Please note the impressiveness of the above paragraph. I’m not normally a mathematician.

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This trail is great because it is wide-open the whole way… Or at least, the views are wide open. There are areas where deviating off the path will send you catapulting off the side of the mountain. But for the most part, it is easy to explore off-path areas that happen to catch your interest without having to, say, machete-hack your way through rainforest.

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Every once in awhile, you’ll come to a tree like the one above. Beautiful, but zero shade. Use these as reminders to hydrate. See that sun? It’s relentless.

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Post marker #13 is significant because it is where you will first be greeted with the sight of the windmills charging up toward the sky beyond the next ridge. (*Note: In case you’re confused by the post markers, as I was — they are not mile markers. They correspond to a trail guide, “Tales of the Trail,” which can be found here.) The area around the windmills is, obviously, WINDY! Please try not to blow off the mountain. Also, remember that even though the wind is keeping you cool, the sun is still doing its whole scorching thing. Keep drinking. And hold onto your hat! (Which, by the way, you should always wear when hiking in Hawaii. Having to peel layers of dead skin off one’s scalp makes one feel like a snake. That’s a creepy and undesirable feeling.)

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The Lahaina Pali Trail is one of the spots on Maui where you can see Petroglyphs hailing back to to the legendary, mystery-filled old Hawaii. Keep an eye out as you make your way past the numerous rock-walls throughout the trail! And if you feel an urge to add to the petroglyphs (see below), please resist. Thanks.

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Historically, the Lahaina Pali Trail was built for horse and foot traffic between Wailuku and Lahaina. It was hand-built and treacherous, but the only direct path cutting through the steep mountains of West Maui and as such, was quite the bustling “highway.”  In addition to the killer views of Haleakala, hikers can usually see the nearby islands of Kahoolawe and Lanai.

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The path heads straight through the Kaheawa Wind Farm, which is home to 34 of these impressive turbines. Construction on the windmills was completed in 2012, and they provide power to 19,000 Maui homes. We get fairly consistent trade winds here in the islands, and harnessing that wind to be used as an alternative energy source like the Kaheawa Wind Farm does is awesome, despite criticism from some folks’  that they’re “an eyesore.” I hope that alternative, clean energy is something that Hawaii sees even more of in the coming years.

Stay on the correct trail to avoid getting sucked into a windmill!

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Just kidding. That wouldn’t happen. But you might get electrocuted. True story. Also, if you have to pee, don’t do it here. There are cameras. Do notice the windmill shadows chasing each other across the mountain with each rotation… It’s a little mesmerizing.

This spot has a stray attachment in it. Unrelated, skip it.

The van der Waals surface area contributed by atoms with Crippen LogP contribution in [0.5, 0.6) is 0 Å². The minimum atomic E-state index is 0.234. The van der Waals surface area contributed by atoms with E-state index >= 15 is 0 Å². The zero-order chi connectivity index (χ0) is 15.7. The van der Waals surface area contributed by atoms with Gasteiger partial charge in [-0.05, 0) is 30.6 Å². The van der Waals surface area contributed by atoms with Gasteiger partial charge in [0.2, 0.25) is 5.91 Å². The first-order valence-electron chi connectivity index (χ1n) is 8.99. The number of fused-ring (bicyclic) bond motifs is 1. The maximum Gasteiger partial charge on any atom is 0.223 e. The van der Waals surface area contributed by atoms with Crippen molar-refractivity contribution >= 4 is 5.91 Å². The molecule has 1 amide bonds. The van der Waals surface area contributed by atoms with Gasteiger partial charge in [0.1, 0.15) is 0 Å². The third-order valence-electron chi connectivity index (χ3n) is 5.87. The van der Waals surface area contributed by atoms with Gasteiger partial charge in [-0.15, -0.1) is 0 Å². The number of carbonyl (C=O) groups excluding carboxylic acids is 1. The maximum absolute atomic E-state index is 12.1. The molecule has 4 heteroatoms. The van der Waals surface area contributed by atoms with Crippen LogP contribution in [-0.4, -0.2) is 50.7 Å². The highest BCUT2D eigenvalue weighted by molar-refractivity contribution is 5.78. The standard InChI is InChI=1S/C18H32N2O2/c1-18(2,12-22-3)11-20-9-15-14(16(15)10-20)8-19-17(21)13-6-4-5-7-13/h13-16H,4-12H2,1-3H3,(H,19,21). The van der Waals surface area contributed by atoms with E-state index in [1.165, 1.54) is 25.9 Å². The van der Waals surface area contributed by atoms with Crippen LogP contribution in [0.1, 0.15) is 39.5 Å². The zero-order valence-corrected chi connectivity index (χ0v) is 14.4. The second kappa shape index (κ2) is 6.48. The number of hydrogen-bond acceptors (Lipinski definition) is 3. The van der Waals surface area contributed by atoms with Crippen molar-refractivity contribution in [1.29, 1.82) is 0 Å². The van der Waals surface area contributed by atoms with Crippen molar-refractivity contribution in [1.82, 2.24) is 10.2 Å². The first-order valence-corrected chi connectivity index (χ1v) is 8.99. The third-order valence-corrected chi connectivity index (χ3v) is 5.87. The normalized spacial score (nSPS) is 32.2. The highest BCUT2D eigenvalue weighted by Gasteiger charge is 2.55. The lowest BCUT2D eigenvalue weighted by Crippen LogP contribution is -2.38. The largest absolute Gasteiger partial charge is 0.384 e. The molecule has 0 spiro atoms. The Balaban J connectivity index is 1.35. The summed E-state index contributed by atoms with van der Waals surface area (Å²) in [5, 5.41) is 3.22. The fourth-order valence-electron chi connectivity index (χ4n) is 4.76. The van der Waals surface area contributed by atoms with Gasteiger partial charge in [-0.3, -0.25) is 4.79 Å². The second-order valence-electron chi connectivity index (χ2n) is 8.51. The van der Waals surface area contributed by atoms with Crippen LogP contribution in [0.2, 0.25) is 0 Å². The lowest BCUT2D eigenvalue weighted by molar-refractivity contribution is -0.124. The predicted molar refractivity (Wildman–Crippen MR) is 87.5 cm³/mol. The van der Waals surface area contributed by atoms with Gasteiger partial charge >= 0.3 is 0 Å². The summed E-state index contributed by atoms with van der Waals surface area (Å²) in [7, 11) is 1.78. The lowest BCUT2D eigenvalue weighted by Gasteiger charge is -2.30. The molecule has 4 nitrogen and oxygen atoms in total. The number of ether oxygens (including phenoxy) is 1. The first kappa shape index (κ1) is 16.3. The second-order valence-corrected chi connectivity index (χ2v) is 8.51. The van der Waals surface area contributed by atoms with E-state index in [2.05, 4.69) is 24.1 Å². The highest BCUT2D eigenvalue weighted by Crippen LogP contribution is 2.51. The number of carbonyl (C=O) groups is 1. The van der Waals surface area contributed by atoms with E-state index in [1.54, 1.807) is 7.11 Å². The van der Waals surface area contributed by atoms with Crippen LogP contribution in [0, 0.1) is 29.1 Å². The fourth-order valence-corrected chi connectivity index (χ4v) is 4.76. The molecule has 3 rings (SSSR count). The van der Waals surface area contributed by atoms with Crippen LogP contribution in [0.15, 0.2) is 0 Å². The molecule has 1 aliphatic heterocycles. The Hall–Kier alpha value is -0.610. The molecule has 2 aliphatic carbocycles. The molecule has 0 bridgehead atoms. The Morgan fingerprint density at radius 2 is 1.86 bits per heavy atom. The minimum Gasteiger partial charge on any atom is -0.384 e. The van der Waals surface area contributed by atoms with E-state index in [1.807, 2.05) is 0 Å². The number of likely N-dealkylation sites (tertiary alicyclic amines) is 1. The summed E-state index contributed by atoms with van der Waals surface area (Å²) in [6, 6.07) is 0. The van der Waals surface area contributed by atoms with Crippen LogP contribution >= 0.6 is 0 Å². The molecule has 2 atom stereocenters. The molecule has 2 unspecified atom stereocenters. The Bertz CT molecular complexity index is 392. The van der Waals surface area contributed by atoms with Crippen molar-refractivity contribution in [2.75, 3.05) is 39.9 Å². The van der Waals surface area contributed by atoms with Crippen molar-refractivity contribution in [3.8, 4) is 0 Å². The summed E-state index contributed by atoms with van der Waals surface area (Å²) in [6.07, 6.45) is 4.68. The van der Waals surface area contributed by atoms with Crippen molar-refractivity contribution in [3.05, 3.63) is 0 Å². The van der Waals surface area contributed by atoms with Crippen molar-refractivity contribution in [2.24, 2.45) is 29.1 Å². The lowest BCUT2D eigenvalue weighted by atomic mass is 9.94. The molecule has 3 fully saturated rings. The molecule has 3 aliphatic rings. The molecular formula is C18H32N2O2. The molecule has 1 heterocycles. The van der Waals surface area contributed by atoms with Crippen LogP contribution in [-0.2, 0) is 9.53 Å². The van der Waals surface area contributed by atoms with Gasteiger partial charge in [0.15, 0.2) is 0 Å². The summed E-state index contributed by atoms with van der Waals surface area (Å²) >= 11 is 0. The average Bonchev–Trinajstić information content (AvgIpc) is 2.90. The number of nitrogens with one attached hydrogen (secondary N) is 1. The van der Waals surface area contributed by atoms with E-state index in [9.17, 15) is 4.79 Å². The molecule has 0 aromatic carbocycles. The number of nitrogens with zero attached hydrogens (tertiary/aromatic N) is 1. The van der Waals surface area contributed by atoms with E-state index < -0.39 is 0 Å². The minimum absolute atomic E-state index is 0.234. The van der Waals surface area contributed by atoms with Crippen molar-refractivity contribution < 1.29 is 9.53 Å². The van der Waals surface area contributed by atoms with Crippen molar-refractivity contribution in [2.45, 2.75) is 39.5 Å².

I felt rather netherland-ish as I traipsed through this mountain of windmills… although the old windmills dotting the Holland landscape have so much more character. (No offense to the builders of the West Maui Windmills… you did a great job. Although I think they would make an amazing canvas-scape for some of our talented local muralists…)

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Watch out for these guys! They lay in wait along the path for bare and unsuspecting legs, and then grab on and don’t let go. Most of them are covered in leaves and look much “friendlier” than this dead one, so keep an eye out.

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The terrain constantly changes from semi-wide dirt paths to narrow, steep, uneven ground with sheer drop-offs. The variety is nice. Good trail shoes are also nice… and very essential. This isn’t really a slipper-friendly hike! Occasionally you’ll come to a tree or rock wall that actually does provide some shade. These spots would have been where the Hawaiians of Old stopped for a water and snack break, so it’s a great place to do the same… and look for petroglyphs, while you’re at it!

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When you finally get to “the end” and realize that you’re only half way (if you’re doing the entire thing), it would be really nice to have a cookie to eat. Or maybe Five. I had none. If you ever see me out hiking, please feed me because there’s a 99.9% chance I forgot a snack.

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Depending on where you start and which option you choose, the pictures above are of either the beginning, end, or halfway-point. Apparently some people miss the trailhead and keep right on walking, so they’ve marked it with a massive red arrow. Please don’t miss the massive red arrow. I’d be a bit embarrassed for you. On the way back, the trail seemed to have grown much longer and steeper, and basically to have quadrupled in intensity in every way. Although strange things do happen in Hawaii, I’m guessing this was all in my head. Take your time… and don’t forget to look up every once in awhile to enjoy the view 🙂

And that’s it! Maui’s Lahaina Pali Trail, The Zigzagiest Road That Was Ever Built!

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Have you done this trail? What did you think?